Museum Closures, Heritage and Cultivating a Sense of Place in Toronto

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“Places possess a marked capacity for triggering acts of self-reflection, inspiring thoughts about who one presently is, or memories of who one used to be, or musings on who one might become… When places are actively sensed, the physical landscape becomes wedded to the landscape of the mind, to the roving imagination, and where the latter may lead is anybody’s guess.” – Keith Basso, Wisdom Sits in Places, 107.

Just as I read these words last week, the Toronto Star disclosed municipal plans to close three of the City of Toronto’s ten museums.  Montgomery’s InnGibson House and the Zion School House – museums outside of the downtown core and closely allied with the Etobicoke and North York Historical societies – are on the chopping block due to municipal cutbacks.  This decision builds on the recently announced closure of the Air and Space Museum at Downsview Park, one of a few other museums in the north end of the city.

In an age of austerity, as Sean Kheraj noted last week, all public institutions supporting culture and heritage are vulnerable. But these cuts do not just reflect cutbacks in the culture and heritage sectors. In a city already bereft of recognized historical sites outside of the downtown core, this municipal decision reinforces urban and suburban differences in how Toronto’s past is told. If places have the power to shape our self-perception and how we situate ourselves in the world, as Basso and others have suggested, how has the uneven distribution of historical places influenced the culture and politics of Canada’s largest city? Continue reading “Museum Closures, Heritage and Cultivating a Sense of Place in Toronto”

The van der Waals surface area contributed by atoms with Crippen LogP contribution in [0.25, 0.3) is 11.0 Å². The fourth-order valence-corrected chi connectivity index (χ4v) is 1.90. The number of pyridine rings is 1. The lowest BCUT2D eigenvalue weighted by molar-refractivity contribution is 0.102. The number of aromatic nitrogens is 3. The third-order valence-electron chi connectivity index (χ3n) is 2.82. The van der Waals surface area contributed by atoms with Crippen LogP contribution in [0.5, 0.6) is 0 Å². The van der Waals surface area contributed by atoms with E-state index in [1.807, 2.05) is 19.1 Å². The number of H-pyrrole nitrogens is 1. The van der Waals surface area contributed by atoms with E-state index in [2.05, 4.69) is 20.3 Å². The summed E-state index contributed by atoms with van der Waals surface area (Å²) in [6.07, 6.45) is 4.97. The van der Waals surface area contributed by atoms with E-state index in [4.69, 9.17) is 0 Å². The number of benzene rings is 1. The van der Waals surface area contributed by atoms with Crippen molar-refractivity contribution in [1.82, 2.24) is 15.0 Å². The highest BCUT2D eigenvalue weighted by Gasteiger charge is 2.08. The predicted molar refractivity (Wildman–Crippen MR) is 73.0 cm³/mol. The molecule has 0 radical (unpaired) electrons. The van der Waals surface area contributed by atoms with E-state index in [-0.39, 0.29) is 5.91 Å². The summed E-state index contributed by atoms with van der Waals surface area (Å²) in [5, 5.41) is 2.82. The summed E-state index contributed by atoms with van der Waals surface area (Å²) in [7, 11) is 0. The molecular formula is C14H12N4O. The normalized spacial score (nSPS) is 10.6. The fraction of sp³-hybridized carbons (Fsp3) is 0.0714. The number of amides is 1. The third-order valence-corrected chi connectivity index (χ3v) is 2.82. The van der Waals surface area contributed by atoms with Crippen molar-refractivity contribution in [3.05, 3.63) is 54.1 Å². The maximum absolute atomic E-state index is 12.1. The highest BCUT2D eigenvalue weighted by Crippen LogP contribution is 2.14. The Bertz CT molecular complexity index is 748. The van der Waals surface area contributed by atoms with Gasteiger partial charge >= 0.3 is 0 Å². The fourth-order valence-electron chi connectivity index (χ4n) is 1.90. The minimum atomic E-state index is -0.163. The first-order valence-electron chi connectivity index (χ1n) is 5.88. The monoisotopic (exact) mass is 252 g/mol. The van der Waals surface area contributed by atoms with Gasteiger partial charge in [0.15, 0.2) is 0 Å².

The Return of the History Wars

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Last week a story in Le Devoir caught my attention.  The headline read: ‘Quebec’s history has been left behind by the universities.’  The article reports on a study lamenting the quality and quantity of history-specific training in Quebec universities.  More importantly – and this is what caught my attention – the spokesperson for one of the study’s sponsors, the Coalition for the History of Quebec, argued that the teaching of political and economic history had been subsumed by an over emphasis on social and culture history.  After reading this critique of Quebec’s university history departments, I realized that the so-called ‘History Wars’ are still alive and well in the Canadian public sphere. Continue reading “The Return of the History Wars”

Hands-on History: Are the archaeologists leading the way to a new mode of public engagement?

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I have a confession.  As much as I love being a historian, I am not a huge fan of spending most of my day sitting at a desk reading.  Some days I am pretty sure that I can feel my fat cells multiplying and the muscle cells slowly decaying.  Most days I long to literally practice active – blood-flowing – history.  About seven ago, I tried to remedy this challenge by becoming involved in archaeology.  After a couple of brief glimpses into an archaeologist’s world, I found myself challenged by the practices of the discipline and increasingly by the way in which the programs of which I was a part engaged the public. Continue reading “Hands-on History: Are the archaeologists leading the way to a new mode of public engagement?”

Historical Preservation in Comparative Perspective

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Last week, two media items caught my attention.  The first story was the discovery of remains from an 18th-century ship found during construction at the World Trade Centre in New York City.  The second was a short debate on CBC’s Metro Morning between Toronto City Councillors Mike Feldman and Adam Vaughan on heritage designation of historic homes. Continue reading “Historical Preservation in Comparative Perspective”

Street History

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Recently, I was stopped at the entrance to the Eaton Centre by a man selling a short pamphlet on Black history.  I bought a copy.  Flipping through the pages, the pamphlet shared short stories about the contributions of key Black individuals, the racism they experienced, and important moments where Canadian and American communities were open to racial and ethnic difference. Continue reading “Street History”